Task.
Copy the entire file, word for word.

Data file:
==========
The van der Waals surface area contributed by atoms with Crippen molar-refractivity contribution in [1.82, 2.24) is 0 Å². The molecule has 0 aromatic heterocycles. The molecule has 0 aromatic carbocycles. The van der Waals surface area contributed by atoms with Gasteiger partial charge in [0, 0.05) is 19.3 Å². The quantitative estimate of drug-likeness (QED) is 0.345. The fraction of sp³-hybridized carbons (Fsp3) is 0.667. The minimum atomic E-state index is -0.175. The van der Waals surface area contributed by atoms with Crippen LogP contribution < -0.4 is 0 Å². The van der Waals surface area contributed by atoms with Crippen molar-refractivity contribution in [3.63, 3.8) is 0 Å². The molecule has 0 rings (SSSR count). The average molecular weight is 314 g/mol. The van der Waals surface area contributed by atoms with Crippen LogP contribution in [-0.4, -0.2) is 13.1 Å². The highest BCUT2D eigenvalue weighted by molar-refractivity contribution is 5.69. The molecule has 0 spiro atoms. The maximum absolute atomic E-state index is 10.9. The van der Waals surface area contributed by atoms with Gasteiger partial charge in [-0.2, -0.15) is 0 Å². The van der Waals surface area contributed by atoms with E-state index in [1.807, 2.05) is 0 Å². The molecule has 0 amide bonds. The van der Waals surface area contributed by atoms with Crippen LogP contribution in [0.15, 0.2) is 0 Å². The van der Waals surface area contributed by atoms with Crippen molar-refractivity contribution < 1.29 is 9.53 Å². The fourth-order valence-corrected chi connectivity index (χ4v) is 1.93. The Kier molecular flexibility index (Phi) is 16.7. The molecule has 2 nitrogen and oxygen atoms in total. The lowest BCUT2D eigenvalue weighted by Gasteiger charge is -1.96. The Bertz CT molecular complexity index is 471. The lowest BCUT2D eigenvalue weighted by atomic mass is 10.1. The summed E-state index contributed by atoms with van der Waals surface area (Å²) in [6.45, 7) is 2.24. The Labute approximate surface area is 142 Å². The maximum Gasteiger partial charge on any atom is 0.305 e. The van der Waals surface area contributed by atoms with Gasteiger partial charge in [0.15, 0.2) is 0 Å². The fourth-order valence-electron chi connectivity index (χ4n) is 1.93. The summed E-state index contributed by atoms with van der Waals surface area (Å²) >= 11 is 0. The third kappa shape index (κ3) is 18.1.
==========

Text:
The van der Waals surface area contributed by atoms with Crippen molar-refractivity contribution in [1.82, 2.24) is 0 Å². The molecule has 0 aromatic heterocycles. The molecule has 0 aromatic carbocycles. The van der Waals surface area contributed by atoms with Gasteiger partial charge in [0, 0.05) is 19.3 Å². The quantitative estimate of drug-likeness (QED) is 0.345. The fraction of sp³-hybridized carbons (Fsp3) is 0.667. The minimum atomic E-state index is -0.175. The van der Waals surface area contributed by atoms with Crippen LogP contribution < -0.4 is 0 Å². The van der Waals surface area contributed by atoms with Crippen molar-refractivity contribution in [3.63, 3.8) is 0 Å². The molecule has 0 rings (SSSR count). The average molecular weight is 314 g/mol. The van der Waals surface area contributed by atoms with Crippen LogP contribution in [-0.4, -0.2) is 13.1 Å². The highest BCUT2D eigenvalue weighted by molar-refractivity contribution is 5.69. The molecule has 0 spiro atoms. The maximum absolute atomic E-state index is 10.9. The van der Waals surface area contributed by atoms with Gasteiger partial charge in [-0.2, -0.15) is 0 Å². The van der Waals surface area contributed by atoms with E-state index in [1.807, 2.05) is 0 Å². The molecule has 0 amide bonds. The van der Waals surface area contributed by atoms with Crippen LogP contribution in [0.15, 0.2) is 0 Å². The van der Waals surface area contributed by atoms with Crippen molar-refractivity contribution < 1.29 is 9.53 Å². The fourth-order valence-corrected chi connectivity index (χ4v) is 1.93. The Kier molecular flexibility index (Phi) is 16.7. The molecule has 2 nitrogen and oxygen atoms in total. The lowest BCUT2D eigenvalue weighted by Gasteiger charge is -1.96. The Bertz CT molecular complexity index is 471. The lowest BCUT2D eigenvalue weighted by atomic mass is 10.1. The summed E-state index contributed by atoms with van der Waals surface area (Å²) in [6.45, 7) is 2.24. The Labute approximate surface area is 142 Å². The maximum Gasteiger partial charge on any atom is 0.305 e. The van der Waals surface area contributed by atoms with Gasteiger partial charge in [0.15, 0.2) is 0 Å². The fourth-order valence-electron chi connectivity index (χ4n) is 1.93. The summed E-state index contributed by atoms with van der Waals surface area (Å²) >= 11 is 0. The third kappa shape index (κ3) is 18.1.